Each time the for loop goes round, it will change the colour of the a single LED in the neopixel ring, “np[i]” where “i” is an even number (0,2,4,6…12) so the first time round the firs led lights up, then the loop goes round and we skip an LED and go to the next. This gives us a staggered pixel effect, similar to stripes on a candy cane. To control the colour of the LED we use three numbers that represent Red, Green and Blue. These go from 0 to 255, with 0 = LED off, and 255 being full brightness. In the first loop we set the Red level to 30 and the rest to 0. So we get a pleasant red glow. In order to see the LED change colour we need to instruct the LED to “show” the change. Lastly we instruct the code to wait for 0.1 seconds.

    for i in range(0,24,2):
        np[i] = (30,0,0)

We then create another for loop, for the same neopixel ring (24 LEDs) but this time we start at LED 1 (the second LED on the ring) and advance 2 steps each time the loop goes round, effectively lighting up the odd numbered LEDs. This time we light them “0,30,0” which is green.

    for i in range(1,24,2):
        np[i] = (0,30,0)

Now moving on to the next neopixel ring, which has 16 LEDs, we repeat the same two for loops, but this time alter the colours so that we have yellow “30,30,0” and green “0,0,30”

    for i in range(24,40,2):
        np[i] = (30,30,0)
    for i in range(25,40,2):
        np[i] = (0,30,0)

Our final neopixel ring has just 7 LEDs and we set the even numbered LEDs to white “30,30,30” and the odd numbered to yellow “30,30,0”. Outside of the for loops we create a delay of 1 second using “sleep”.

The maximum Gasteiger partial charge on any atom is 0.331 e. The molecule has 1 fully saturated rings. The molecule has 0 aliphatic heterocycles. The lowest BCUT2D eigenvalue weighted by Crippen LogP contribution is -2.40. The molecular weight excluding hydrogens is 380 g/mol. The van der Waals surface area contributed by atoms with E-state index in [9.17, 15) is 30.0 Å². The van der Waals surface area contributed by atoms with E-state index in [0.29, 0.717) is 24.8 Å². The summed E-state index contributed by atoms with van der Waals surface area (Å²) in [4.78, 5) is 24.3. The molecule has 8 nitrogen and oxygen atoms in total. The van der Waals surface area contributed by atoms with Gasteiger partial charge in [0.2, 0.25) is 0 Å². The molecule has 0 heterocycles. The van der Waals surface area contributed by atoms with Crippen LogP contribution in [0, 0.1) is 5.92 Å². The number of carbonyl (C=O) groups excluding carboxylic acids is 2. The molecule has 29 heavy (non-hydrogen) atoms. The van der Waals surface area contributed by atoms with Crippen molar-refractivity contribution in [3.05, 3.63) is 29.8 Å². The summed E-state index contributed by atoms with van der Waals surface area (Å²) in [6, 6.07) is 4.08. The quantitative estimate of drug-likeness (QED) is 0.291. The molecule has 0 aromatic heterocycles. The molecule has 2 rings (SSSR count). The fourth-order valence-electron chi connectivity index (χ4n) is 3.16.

for i in range(40,47,2):
        np[i] = (30,30,30)
    for i in range(41,47,2):
        np[i] = (30,30,0)

With the code completed, click on “Save” to download a copy of the code to your computer, save this in case you wish to tweak the code in the future. Now click on “Download” to download a compiled hex file to copy to our micro:bit. Plug your micro:bit into your computer and it will appear as a USB flash drive. Copy the downloaded hex file to the micro:bit and it will start flashing the device. After a few seconds the micro:bit will reboot and the LEDs on all of the rings will light up.

How can we take this further?

What if I can’t find a breakout board?
Don’t worry! You can easily make your own breakout board using nothing more than some M4 countersunk machine bolts, some wire, and nylon washers and nuts. You can learn how to make your own micro:bit to breadboard breakout by visiting the MakerspaceUK website (part of Premier Farnell / Element 14 / Newark) for around $14 and still have enough spare parts to convert multiple micro:bits to use with breadboards.

Adding animation
Right now our project is illuminating, but not animated, so how can we inject movement and create a kinetic piece or art? Well in the example code for this project, which you can download and share, you will see that we have added another level of for loops to create a mesmerising animation across our 3D light sculpture.

Learn More

MicroPython Introduction Tutorial


What are NeoPixel LEDs?


More about the BBC micro:bit